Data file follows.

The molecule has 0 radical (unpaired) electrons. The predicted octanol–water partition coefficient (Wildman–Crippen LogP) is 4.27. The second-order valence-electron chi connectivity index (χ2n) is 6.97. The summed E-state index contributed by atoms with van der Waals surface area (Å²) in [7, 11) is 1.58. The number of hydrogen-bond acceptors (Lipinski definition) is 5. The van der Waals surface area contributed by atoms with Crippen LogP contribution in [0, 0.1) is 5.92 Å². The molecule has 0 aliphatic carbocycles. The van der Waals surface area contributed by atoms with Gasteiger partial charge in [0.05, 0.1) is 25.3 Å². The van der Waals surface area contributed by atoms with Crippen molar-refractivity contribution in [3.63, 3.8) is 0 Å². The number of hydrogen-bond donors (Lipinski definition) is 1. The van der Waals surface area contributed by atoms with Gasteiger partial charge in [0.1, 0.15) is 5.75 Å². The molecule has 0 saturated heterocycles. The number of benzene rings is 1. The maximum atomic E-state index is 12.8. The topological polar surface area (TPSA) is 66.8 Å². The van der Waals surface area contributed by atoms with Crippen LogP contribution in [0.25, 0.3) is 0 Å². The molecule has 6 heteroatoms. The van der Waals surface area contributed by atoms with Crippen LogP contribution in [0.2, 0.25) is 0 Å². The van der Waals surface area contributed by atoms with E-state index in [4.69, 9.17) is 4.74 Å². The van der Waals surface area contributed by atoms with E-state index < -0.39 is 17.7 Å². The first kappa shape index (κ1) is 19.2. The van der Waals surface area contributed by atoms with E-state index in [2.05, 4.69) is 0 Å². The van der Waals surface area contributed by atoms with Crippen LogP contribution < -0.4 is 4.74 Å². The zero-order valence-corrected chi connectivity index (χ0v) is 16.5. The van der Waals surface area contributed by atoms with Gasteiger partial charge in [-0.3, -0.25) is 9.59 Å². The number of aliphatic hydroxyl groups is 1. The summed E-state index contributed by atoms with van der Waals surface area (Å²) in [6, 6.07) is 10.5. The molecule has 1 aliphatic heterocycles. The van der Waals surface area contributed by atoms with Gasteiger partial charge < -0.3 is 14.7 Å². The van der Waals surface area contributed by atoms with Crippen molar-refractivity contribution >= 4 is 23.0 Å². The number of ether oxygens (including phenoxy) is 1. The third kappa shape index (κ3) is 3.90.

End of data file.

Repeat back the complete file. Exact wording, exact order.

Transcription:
The molecule has 0 radical (unpaired) electrons. The predicted octanol–water partition coefficient (Wildman–Crippen LogP) is 4.27. The second-order valence-electron chi connectivity index (χ2n) is 6.97. The summed E-state index contributed by atoms with van der Waals surface area (Å²) in [7, 11) is 1.58. The number of hydrogen-bond acceptors (Lipinski definition) is 5. The van der Waals surface area contributed by atoms with Crippen LogP contribution in [0, 0.1) is 5.92 Å². The molecule has 0 aliphatic carbocycles. The van der Waals surface area contributed by atoms with Gasteiger partial charge in [0.05, 0.1) is 25.3 Å². The van der Waals surface area contributed by atoms with Crippen molar-refractivity contribution in [3.63, 3.8) is 0 Å². The number of hydrogen-bond donors (Lipinski definition) is 1. The van der Waals surface area contributed by atoms with Gasteiger partial charge in [0.1, 0.15) is 5.75 Å². The molecule has 0 saturated heterocycles. The number of benzene rings is 1. The maximum atomic E-state index is 12.8. The topological polar surface area (TPSA) is 66.8 Å². The van der Waals surface area contributed by atoms with Crippen LogP contribution in [0.25, 0.3) is 0 Å². The molecule has 6 heteroatoms. The van der Waals surface area contributed by atoms with Crippen LogP contribution in [0.2, 0.25) is 0 Å². The van der Waals surface area contributed by atoms with E-state index in [4.69, 9.17) is 4.74 Å². The van der Waals surface area contributed by atoms with E-state index < -0.39 is 17.7 Å². The first kappa shape index (κ1) is 19.2. The van der Waals surface area contributed by atoms with E-state index in [2.05, 4.69) is 0 Å². The van der Waals surface area contributed by atoms with Crippen LogP contribution < -0.4 is 4.74 Å². The zero-order valence-corrected chi connectivity index (χ0v) is 16.5. The van der Waals surface area contributed by atoms with Gasteiger partial charge in [-0.3, -0.25) is 9.59 Å². The number of aliphatic hydroxyl groups is 1. The summed E-state index contributed by atoms with van der Waals surface area (Å²) in [6, 6.07) is 10.5. The molecule has 1 aliphatic heterocycles. The van der Waals surface area contributed by atoms with Gasteiger partial charge < -0.3 is 14.7 Å². The van der Waals surface area contributed by atoms with Crippen molar-refractivity contribution >= 4 is 23.0 Å². The number of ether oxygens (including phenoxy) is 1. The third kappa shape index (κ3) is 3.90.